One of Cat Island's claims to fame is that it's home to the World Champion Cypress Tree. How did this grand old tree escape logging? Hard to know -- maybe its uneven shape didn't appeal to the harvesters. Whatever the reason, it's remote location continues to protect it today. I didn't get back to the Champion Cypress today -- the road's still closed -- but I did see some fine old cypress trees.

The roads here are gravel, some with serious potholes -- I bottomed out the Prius a few times today. Of course, that's to be expected from an area that spends half the year underwater.
I am not going to lie; it was hot. I arrived about 7:30 or so, and it was already well above 80. I did most of my birding from the car, but I had to get out and walk when the road was blocked off - that mile nearly did me in.

What was fun was the bird life! I went looking for Wood Storks -- and managed to find a few flying over just as I was leaving. But well before that I had some other interesting finds. I enjoyed watching a great group of grackles that were feasting on delicious green worms. And then I noticed they were being joined by a flock of cuckoos! Now, normally you're lucky to catch sight of a single Yellow-billed Cuckoo -- they seem to be one of the stealthiest of birds. But at this particular location there were several -- at least 15 -- and I bet there were more that I didn't see. I also heard more nearly every time I stopped! Obviously a great breeding population in the area.

As I said, I hoped and expected to find an abundance of wading birds here. There were signs of birds...

And I did find a few but not in the numbers I expected. It was not for lack of food opportunities. There was standing water along all of the roads and it teemed with life.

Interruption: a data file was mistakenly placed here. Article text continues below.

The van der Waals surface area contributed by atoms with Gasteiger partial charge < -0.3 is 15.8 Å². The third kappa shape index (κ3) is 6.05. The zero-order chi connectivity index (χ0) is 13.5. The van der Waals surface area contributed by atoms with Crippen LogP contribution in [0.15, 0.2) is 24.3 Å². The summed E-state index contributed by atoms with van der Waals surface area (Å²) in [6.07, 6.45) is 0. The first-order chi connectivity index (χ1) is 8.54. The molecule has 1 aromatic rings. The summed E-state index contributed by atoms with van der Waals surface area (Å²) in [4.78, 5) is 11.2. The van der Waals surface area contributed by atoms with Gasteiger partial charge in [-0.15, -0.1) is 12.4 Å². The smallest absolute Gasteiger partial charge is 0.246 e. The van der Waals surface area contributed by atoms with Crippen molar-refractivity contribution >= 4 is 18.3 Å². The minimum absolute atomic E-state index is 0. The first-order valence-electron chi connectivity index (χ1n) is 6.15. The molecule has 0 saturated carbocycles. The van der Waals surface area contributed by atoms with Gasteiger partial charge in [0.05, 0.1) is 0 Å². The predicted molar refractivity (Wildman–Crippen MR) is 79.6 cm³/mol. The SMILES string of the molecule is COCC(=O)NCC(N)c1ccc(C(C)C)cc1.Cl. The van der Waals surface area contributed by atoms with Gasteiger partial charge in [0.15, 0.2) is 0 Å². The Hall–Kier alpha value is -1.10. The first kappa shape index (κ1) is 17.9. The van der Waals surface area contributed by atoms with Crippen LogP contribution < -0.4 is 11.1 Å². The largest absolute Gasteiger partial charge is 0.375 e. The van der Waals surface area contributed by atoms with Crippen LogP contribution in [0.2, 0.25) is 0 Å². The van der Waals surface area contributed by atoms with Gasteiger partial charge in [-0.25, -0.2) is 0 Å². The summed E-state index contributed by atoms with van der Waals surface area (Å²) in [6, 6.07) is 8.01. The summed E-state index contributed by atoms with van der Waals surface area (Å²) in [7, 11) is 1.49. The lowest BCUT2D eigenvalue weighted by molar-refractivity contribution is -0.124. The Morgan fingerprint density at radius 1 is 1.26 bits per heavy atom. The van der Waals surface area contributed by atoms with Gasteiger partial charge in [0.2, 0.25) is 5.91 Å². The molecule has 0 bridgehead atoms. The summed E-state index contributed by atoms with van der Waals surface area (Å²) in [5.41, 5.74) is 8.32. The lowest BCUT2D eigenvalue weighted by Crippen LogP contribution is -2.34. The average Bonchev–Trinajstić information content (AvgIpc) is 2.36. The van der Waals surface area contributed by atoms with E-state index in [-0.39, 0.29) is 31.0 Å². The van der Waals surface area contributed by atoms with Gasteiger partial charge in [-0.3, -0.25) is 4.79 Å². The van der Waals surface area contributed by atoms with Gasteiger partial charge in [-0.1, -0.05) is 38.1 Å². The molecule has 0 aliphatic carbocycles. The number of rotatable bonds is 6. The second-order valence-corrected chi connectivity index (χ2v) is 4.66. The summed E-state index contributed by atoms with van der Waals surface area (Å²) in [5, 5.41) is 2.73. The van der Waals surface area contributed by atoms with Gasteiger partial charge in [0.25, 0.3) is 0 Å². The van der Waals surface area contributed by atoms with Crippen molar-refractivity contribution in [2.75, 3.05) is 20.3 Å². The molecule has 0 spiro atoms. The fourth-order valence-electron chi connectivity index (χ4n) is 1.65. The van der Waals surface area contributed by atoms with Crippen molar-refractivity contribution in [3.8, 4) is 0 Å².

At one spot near a culvert, the fish were just roiling...literally flopping and turning somersaults-- it looked like the water was boiling! I will post a video, but in the meantime here is a poor closeup of one of the culprits...
Doesn't that look lile a miniature dolphin?? There was a fisherman there and I asked him what the fish were -- he said they're gar. You can see the teeth here if you look closely!

In addition to the rambunctious gar, there were tons of baby catfish along the road. I was really surprised the birds were not there just picking them off. Of course, they might occur all over the island and not just along the road...

Handsome little fellers...
One of the most interesting things about the trip was seeing all the family groups -- babies of every sort. From Cardinals to Orioles to Buntings to Hawks. Including families of the striking Mississippi Kite.
One of the issues with birding on a National Wildlife Refuge is the fundamental conflict between hunting and non-consumptive activities like birding. Now, one interesting question is why the land is labeled "refuge" and hunting is allowed in the first place. Beyond that, there is a safety factor for people as well. I don't really want to be roaming around in the woods where there are folks with guns running around. And, as a hunter told me, they don't want me roaming around scaring their game either. I like the idea that there are areas of Cat Island NWR where hunting is not allowed at all. I have no idea if that's enforced -- can only hope -- but I'm going to make a point to come back in the fall and explore some more. I believe I will wear some day-glo orange -- just in case.